Back across the square drifted a strange figure. With difficulty we recognized it as the erstwhile Slim. He had no hat. His hair stuck out in all directions. One eye was puffing shut, blood oozed from a cut in his forehead and dripped from his damaged nose. One shirt sleeve had been half torn from its parent at the shoulder. But, most curious of all, Slim’s face was evenly marked by a perpendicular series of long, red scratches as though he had been dragged from stem to stern along a particularly abrasive gravel walk. Slim seemed quite calm.
His approach was made in a somewhat strained silence. At length there spoke a dry, sardonic voice.
“Well,” said it, “did you kill Beck?”
“Naw!” replied Slim’s remains disgustedly, “the son of a gun wouldn’t fight!”
We reached my friend’s ranch just about dusk. He met me at the yard gate.
“Well!” he said, heartily. “I’m glad you’re here! Not much like the old days, is it?”
I agreed with him.
“Journey out is dull and uninteresting now. But compared to the way we used to do it, it is a cinch. Just sit still and roll along.”
I disagreed with him—mentally.
“The old order has changed,” said he.
“Yes,” I agreed, “now it’s one yard of calico.”
THE NEW AND THE OLD
The old ranching days of California are to all intents and purposes past and gone. To be sure there remain many large tracts supporting a single group of ranch buildings, and over which the cattle wander “on a thousand hills.” There are even a few, a very few—like the ranch of which I am going to write—that are still undivided, still game haunted, still hospitable, still delightful. But in spite of these apparent exceptions, my first statement must stand. About the large tracts swarm real estate men, eager for the chance to subdivide into small farms—and the small farmers pour in from the East at the rate of a thousand a month. No matter how sternly the old land-lords set their faces against the new order of things, the new order of things will prevail; for sooner or late old land-lords must die, and the heirs have not in them the spirit of the ancient tradition. This is, of course, best for the country and for progress; but something passes, and is no more. So the Chino ranch and more recently Lucky Baldwin’s broad acres have yielded.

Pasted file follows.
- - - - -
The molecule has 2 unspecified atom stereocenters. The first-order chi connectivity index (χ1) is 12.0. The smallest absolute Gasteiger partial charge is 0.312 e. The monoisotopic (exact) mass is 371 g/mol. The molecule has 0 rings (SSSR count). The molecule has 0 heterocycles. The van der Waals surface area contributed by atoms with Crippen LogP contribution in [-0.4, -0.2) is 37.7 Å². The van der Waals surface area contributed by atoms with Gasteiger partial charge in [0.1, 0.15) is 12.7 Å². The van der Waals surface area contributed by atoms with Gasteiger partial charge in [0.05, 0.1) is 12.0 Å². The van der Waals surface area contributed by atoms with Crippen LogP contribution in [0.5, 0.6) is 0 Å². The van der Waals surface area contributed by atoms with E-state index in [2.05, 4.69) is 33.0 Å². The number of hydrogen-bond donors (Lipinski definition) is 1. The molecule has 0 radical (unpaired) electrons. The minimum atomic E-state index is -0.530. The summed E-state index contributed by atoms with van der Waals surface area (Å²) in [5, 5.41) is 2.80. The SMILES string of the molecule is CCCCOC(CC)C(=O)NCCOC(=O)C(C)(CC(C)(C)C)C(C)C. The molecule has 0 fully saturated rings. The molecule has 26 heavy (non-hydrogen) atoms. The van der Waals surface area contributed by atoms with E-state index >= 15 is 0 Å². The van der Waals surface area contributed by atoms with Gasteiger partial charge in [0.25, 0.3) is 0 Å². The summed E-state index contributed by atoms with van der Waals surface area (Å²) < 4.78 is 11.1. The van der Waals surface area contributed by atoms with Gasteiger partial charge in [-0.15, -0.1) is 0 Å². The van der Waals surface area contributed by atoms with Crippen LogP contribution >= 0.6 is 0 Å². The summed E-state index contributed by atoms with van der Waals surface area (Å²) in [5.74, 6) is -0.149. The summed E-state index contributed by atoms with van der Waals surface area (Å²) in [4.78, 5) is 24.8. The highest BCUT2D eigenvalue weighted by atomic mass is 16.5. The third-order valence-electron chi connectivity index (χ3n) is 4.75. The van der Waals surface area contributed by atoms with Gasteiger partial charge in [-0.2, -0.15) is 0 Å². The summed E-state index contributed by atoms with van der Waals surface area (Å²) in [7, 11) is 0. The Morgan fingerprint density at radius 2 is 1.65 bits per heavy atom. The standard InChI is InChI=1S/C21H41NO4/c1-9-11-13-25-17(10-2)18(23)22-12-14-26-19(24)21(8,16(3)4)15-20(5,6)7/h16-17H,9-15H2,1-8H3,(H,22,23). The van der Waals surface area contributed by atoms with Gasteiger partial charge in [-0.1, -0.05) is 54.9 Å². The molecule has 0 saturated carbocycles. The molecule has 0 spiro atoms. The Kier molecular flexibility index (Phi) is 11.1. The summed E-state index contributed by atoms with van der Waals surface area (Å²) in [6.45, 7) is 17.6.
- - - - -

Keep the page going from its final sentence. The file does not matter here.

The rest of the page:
And even in the case of those that still remain intact, whose wide hills and plains graze thousands of head of cattle; whose pastures breed their own cowhorses; whose cowmen, wearing still with a twist of pride the all-but-vanished regalia of their all-but-vanished calling, refuse to drop back to the humdrum status of “farm hands on a cow ranch”; even here has entered a single element powerful enough to change the old to something new. The new may be better—it is certainly more convenient—and perhaps when all is said and done we would not want to go back to the old. But the old is gone. One single modern institution has been sufficient to render it completely of the past. That institution is the automobile.